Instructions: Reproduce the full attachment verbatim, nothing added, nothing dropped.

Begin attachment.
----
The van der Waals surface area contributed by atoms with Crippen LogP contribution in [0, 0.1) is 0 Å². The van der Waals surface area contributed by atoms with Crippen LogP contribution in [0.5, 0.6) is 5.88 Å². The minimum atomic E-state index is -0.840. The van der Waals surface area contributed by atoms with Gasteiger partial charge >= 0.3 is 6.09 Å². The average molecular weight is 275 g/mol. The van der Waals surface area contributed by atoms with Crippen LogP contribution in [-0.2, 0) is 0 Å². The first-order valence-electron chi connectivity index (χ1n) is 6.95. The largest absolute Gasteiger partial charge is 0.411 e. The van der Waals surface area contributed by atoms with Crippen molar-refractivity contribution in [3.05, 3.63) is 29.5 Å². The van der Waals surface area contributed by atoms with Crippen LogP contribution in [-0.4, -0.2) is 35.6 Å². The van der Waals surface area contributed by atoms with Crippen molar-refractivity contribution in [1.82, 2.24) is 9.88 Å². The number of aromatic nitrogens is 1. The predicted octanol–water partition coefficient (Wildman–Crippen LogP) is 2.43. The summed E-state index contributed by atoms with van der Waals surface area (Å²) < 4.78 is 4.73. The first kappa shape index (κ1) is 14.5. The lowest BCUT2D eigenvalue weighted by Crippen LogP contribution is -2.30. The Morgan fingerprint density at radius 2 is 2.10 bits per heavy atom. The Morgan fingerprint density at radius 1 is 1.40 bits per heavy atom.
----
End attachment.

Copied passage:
The van der Waals surface area contributed by atoms with Crippen LogP contribution in [0, 0.1) is 0 Å². The van der Waals surface area contributed by atoms with Crippen LogP contribution in [0.5, 0.6) is 5.88 Å². The minimum atomic E-state index is -0.840. The van der Waals surface area contributed by atoms with Gasteiger partial charge >= 0.3 is 6.09 Å². The average molecular weight is 275 g/mol. The van der Waals surface area contributed by atoms with Crippen LogP contribution in [-0.2, 0) is 0 Å². The first-order valence-electron chi connectivity index (χ1n) is 6.95. The largest absolute Gasteiger partial charge is 0.411 e. The van der Waals surface area contributed by atoms with Crippen molar-refractivity contribution in [3.05, 3.63) is 29.5 Å². The van der Waals surface area contributed by atoms with Crippen LogP contribution in [-0.4, -0.2) is 35.6 Å². The van der Waals surface area contributed by atoms with Crippen molar-refractivity contribution in [1.82, 2.24) is 9.88 Å². The number of aromatic nitrogens is 1. The predicted octanol–water partition coefficient (Wildman–Crippen LogP) is 2.43. The summed E-state index contributed by atoms with van der Waals surface area (Å²) < 4.78 is 4.73. The first kappa shape index (κ1) is 14.5. The lowest BCUT2D eigenvalue weighted by Crippen LogP contribution is -2.30. The Morgan fingerprint density at radius 2 is 2.10 bits per heavy atom. The Morgan fingerprint density at radius 1 is 1.40 bits per heavy atom.